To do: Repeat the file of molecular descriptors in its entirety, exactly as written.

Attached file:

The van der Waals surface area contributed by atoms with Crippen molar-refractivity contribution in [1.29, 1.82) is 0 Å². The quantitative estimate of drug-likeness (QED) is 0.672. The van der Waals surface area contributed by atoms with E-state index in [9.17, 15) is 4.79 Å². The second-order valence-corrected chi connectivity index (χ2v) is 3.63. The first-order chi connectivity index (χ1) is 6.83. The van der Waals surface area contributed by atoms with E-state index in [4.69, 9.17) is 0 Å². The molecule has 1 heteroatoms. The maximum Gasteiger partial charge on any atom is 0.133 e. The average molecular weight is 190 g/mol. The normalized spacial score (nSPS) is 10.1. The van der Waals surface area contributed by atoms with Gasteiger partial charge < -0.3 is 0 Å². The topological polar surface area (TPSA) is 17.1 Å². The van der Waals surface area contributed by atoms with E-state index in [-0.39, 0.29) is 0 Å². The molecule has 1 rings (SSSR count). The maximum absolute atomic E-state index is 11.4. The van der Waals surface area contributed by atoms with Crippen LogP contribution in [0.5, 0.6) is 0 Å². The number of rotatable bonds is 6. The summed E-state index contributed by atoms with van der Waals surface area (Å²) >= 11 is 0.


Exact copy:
The van der Waals surface area contributed by atoms with Crippen molar-refractivity contribution in [1.29, 1.82) is 0 Å². The quantitative estimate of drug-likeness (QED) is 0.672. The van der Waals surface area contributed by atoms with E-state index in [9.17, 15) is 4.79 Å². The second-order valence-corrected chi connectivity index (χ2v) is 3.63. The first-order chi connectivity index (χ1) is 6.83. The van der Waals surface area contributed by atoms with E-state index in [4.69, 9.17) is 0 Å². The molecule has 1 heteroatoms. The maximum Gasteiger partial charge on any atom is 0.133 e. The average molecular weight is 190 g/mol. The normalized spacial score (nSPS) is 10.1. The van der Waals surface area contributed by atoms with Gasteiger partial charge < -0.3 is 0 Å². The topological polar surface area (TPSA) is 17.1 Å². The van der Waals surface area contributed by atoms with E-state index in [-0.39, 0.29) is 0 Å². The molecule has 1 rings (SSSR count). The maximum absolute atomic E-state index is 11.4. The van der Waals surface area contributed by atoms with Crippen LogP contribution in [0.5, 0.6) is 0 Å². The number of rotatable bonds is 6. The summed E-state index contributed by atoms with van der Waals surface area (Å²) >= 11 is 0.